DUBAI, 31st October, 2016 (WAM) — Nearly 12,229 vessels, including traditional wooden boats, modern vessels and cruise ships, sailed in and out of the Dubai Creek during 2015, the Dubai Customs reported on Monday.
Dubai Customs are keen on holding regular meetings with stakeholders to improve trade movement in Dubai Creek by reinforcing closer ties with strategic partners at the harbour, such as Dubai Municipality, Dubai Police, Coast Guards, among others, and getting constructive feedback from vessel owners and maritime shippers, said Mohammed Al Suwaidi, Senior Manager of Dubai Creek Customs Centre, and Acting Director of Coastal Customs Centres Management.
Situated in the centre of Dubai and flowing between Bur Dubai and Deira, the creek is where trade with the outside world began for the emirate more than a century ago.
The creek has always boasted both historical and economic significance, and as a commercial hub and a tourist attraction, it has remained the very “heart” of the city.
Dubai Customs pays great attention to the harbour and works towards enhancing the waterway’s contribution to streamlining the trade flow in the nearby traditional markets.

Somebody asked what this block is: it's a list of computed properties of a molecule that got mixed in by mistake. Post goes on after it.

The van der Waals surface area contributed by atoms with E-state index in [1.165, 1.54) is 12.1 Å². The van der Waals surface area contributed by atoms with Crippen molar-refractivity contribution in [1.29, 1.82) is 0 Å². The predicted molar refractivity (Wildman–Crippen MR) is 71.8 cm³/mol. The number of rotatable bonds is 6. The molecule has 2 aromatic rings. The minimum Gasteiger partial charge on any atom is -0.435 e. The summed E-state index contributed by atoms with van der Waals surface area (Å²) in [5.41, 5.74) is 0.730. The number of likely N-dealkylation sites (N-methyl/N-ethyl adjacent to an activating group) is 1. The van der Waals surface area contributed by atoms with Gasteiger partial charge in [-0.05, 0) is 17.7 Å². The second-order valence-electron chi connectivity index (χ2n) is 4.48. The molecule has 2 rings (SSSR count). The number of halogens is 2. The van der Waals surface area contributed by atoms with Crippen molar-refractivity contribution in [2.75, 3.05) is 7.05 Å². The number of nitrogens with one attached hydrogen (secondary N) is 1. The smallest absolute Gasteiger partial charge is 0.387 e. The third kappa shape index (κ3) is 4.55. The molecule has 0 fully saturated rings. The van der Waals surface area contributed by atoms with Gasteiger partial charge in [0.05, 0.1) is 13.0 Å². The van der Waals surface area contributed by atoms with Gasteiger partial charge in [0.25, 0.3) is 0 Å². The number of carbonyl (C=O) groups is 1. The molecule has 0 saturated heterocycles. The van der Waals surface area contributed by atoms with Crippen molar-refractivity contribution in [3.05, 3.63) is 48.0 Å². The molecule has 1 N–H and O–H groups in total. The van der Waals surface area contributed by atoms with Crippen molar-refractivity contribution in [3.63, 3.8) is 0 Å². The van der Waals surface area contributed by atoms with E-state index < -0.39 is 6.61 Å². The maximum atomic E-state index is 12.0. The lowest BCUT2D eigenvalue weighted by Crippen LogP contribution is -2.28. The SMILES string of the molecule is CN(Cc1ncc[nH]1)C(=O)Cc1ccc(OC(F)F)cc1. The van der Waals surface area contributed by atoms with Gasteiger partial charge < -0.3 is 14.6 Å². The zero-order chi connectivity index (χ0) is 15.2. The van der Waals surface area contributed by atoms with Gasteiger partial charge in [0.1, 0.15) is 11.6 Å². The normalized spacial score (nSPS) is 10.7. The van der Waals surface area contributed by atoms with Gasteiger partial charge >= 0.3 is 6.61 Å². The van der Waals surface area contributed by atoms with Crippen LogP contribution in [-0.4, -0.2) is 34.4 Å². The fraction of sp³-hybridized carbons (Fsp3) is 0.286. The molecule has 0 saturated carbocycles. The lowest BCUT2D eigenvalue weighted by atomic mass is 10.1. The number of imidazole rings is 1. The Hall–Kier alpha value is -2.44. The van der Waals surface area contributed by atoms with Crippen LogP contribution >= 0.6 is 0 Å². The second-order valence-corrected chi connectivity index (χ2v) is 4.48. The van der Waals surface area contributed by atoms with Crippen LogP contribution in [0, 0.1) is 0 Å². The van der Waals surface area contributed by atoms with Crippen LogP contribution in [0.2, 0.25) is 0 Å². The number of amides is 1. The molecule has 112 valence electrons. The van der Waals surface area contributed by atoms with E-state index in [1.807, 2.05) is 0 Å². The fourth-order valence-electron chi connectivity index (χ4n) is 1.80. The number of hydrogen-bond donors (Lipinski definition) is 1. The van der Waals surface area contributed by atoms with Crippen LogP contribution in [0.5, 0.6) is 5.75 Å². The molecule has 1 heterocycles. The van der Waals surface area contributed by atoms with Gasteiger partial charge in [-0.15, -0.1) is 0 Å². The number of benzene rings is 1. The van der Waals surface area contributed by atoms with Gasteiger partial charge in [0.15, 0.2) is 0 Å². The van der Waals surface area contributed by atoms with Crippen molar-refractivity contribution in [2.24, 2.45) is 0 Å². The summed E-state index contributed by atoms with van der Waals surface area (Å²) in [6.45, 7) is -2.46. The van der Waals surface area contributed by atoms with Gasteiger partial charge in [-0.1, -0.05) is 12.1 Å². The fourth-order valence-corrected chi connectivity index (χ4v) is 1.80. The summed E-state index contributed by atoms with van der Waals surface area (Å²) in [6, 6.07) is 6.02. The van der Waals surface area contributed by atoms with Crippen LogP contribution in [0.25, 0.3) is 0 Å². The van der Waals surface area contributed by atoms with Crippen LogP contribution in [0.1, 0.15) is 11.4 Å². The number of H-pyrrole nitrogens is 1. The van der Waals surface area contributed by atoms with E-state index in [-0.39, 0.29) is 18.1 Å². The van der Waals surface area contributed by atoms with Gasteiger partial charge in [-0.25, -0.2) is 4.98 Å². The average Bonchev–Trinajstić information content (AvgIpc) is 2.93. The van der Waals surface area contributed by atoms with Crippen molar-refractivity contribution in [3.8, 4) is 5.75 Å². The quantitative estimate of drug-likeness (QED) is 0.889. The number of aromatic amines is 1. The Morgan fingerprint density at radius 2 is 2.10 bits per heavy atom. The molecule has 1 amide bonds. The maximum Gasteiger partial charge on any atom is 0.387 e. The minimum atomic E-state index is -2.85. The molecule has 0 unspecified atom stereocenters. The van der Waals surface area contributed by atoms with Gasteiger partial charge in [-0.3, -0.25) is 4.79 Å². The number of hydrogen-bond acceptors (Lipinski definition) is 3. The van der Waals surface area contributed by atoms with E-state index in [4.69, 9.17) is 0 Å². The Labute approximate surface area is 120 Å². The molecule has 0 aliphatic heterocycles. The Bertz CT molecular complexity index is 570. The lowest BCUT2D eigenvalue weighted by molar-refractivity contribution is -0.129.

Creek traders are offered 24/7 flexible Customs services to ensure their operations run as smooth as they can be.
To accommodate the traffic of vessels and ensure their smooth movement in and out of the creek, Dubai Customs has employed smart technologies to smoothen operations at the harbour.
A software is in use to regulate the entry of vessels to the port, by determining vacant berths and giving each vessel a number and code for its allocated berthing space. Moreover, drones are used at the harbour for surveillance of suspicious activity and to support inspection of trade vessels, as the remote-controlled drones with built-in cameras send live video providing 360-degree view during targeted Customs inspections.
The Customs Unmanned Submarine, equipped with cameras and lights specially designed for underwater use have proved very useful for tactical underwater inspections of vessel hulls.